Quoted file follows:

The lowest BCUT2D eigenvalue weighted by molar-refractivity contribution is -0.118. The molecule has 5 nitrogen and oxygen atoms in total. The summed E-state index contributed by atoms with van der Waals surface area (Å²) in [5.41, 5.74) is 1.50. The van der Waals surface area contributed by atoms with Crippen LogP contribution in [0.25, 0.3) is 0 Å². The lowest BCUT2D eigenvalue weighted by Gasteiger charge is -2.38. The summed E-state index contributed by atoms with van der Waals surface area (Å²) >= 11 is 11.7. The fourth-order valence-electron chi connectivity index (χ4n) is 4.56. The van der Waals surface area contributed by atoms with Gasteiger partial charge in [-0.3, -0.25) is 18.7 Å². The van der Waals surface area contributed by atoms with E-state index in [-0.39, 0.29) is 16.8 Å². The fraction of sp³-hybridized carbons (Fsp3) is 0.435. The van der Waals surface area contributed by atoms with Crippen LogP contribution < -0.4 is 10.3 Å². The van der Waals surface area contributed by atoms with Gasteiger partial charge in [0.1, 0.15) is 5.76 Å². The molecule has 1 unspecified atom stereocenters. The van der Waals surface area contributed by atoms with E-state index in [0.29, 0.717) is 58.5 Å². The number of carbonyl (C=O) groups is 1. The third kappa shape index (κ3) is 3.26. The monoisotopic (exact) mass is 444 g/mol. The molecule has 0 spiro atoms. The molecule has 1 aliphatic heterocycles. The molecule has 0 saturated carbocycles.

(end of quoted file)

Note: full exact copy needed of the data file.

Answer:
The lowest BCUT2D eigenvalue weighted by molar-refractivity contribution is -0.118. The molecule has 5 nitrogen and oxygen atoms in total. The summed E-state index contributed by atoms with van der Waals surface area (Å²) in [5.41, 5.74) is 1.50. The van der Waals surface area contributed by atoms with Crippen LogP contribution in [0.25, 0.3) is 0 Å². The lowest BCUT2D eigenvalue weighted by Gasteiger charge is -2.38. The summed E-state index contributed by atoms with van der Waals surface area (Å²) >= 11 is 11.7. The fourth-order valence-electron chi connectivity index (χ4n) is 4.56. The van der Waals surface area contributed by atoms with Gasteiger partial charge in [-0.3, -0.25) is 18.7 Å². The van der Waals surface area contributed by atoms with E-state index in [-0.39, 0.29) is 16.8 Å². The fraction of sp³-hybridized carbons (Fsp3) is 0.435. The van der Waals surface area contributed by atoms with Crippen LogP contribution < -0.4 is 10.3 Å². The van der Waals surface area contributed by atoms with Gasteiger partial charge in [0.1, 0.15) is 5.76 Å². The molecule has 1 unspecified atom stereocenters. The van der Waals surface area contributed by atoms with E-state index in [0.29, 0.717) is 58.5 Å². The number of carbonyl (C=O) groups is 1. The third kappa shape index (κ3) is 3.26. The monoisotopic (exact) mass is 444 g/mol. The molecule has 0 spiro atoms. The molecule has 1 aliphatic heterocycles. The molecule has 0 saturated carbocycles.